The Syrian Arab component of the SDF forces attacking Raqqa have withdrawn from operations, declaring Kurdish forces had broken an agreement to allow them to lead the attacks against the Islamic State (ISIS) group-held areas.
The US-backed Syrian Democratic Forces (SDF), a group comprising mainly of Kurdish armed groups fighting in Syria, said at a press conference on last Sunday the start of “Wrath of the Euphrates” operation to reclaim the de facto capital of Islamic State (ISIS) would begin on Saturday.
Of the SDF’s 30,000-strong force, up to 25,000 fighters come from the YPG, according to some estimates.
In a statement released only days after the “Euphrate’s Wrath” offensive began, Liwa Thuaar Raqqa (Raqqa revolutionary brigade) said it would no longer fight alongside the Kurdish YPG militia.
The brigade accused the US of trying to “sideline” its men in favour of the Kurdish forces, placing pressure on the YPG’s backers in Washington who had pledged to let Arab forces take the lead in the operations.
Liwa Thuaar’s political office leader, Mahmoud Hadi, said: “The brigade refused to participate in the operation because the YPG did not keep to what we had agreed – that the battle be led by the brigade and that the fighters all come from Raqqa itself.”
“The agreement was that the SDF would only provide logistical support for the operation,” he added.
“Everything had been agreed beforehand, we even agreed which flags would be raised… and that the brigade would be in charge of the administrative and security management of the city afterwards.
“But what happened on the ground has unfortunately been the complete opposite to what we had agreed.”
The brigade said it was the only Arab component of the operation.
Hadi said his brigade was still committed to its goals of retaking Raqqa, that the operation would be long and that the “sons of Raqqa” were the only ones capable of winning this battle and freeing the people from IS.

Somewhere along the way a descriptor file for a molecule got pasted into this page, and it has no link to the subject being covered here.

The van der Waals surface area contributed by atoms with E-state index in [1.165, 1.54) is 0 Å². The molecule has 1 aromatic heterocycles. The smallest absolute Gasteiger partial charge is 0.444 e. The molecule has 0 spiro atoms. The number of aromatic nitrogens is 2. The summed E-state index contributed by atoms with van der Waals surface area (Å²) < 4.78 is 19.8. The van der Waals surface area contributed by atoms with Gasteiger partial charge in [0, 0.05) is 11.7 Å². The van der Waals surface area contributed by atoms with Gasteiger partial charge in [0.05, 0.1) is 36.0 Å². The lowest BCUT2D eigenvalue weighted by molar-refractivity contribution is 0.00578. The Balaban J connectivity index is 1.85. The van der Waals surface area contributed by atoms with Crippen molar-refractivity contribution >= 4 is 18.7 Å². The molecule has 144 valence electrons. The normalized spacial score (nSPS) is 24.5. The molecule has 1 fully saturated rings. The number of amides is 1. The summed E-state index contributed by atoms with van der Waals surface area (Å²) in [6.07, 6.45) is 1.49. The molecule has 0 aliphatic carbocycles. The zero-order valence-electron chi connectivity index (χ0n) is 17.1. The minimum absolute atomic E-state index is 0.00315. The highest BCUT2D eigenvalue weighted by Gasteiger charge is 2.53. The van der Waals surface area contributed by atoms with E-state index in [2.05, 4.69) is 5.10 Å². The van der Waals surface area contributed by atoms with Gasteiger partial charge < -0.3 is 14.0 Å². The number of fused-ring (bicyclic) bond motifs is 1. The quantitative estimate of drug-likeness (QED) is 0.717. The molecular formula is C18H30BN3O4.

“There are internal divisions within the SDF and pressures on the YPG from the international coalition, specifically the US, to sideline the brigade,” said Hadi. However, he added that his men were not pulling out of the wider SDF coalition.
Kurdish militias or ISIS ?
The autonomous federation being planned by Syrian Kurdish parties and their allies is taking shape fast: a constitution should be finalized soon, to be followed quickly by-elections, a Kurdish official said.
The political federation for northern Syria builds on three self-ruled regions carved out by the YPG since Syria descended into conflict in 2011 in an uprising to topple President Bashar al-Assad. It has already grown, expanding last year to include the town of Tel Abyad that was captured from Islamic State by the YPG last year.
In fact, Kurdish militias use US support to launch offensives against new areas under the term of fighting ISIS, while the force the Arab citizens to flee their homes, so the Kurdish militias can force control over new areas and add it to their cantons.
They are accused of making ethnic crimes against Arab citizens in northern Syria, and an organized displacement plan pf the original residents to make their goals in separating the area from Syria easier to achieve.
Syrian Kurdish groups have made no secret of their aim to link up their two autonomous regions, or cantons, in northeastern Syria with one further west – Afrin. Their dreams were threatened after Turkey backed Syrian rebels retrieves the 80 km stretch of territory at the Turkish border near Manbij from ISIS and ordered the Kurdish militias to leave the area.
Turkey sees the PYD and their armed wing YPG as an extension of Kurdish PKK militants who have waged a three-decade insurgency in southeastern Turkey.
However, the plan still has danger as the Syria Democratic Forces alliance, which is spearheaded by the Kurdish YPG militia, still have the support of US administration and mounted with its help a new advance towards ISIS last stronghold in Syria, Raqqa.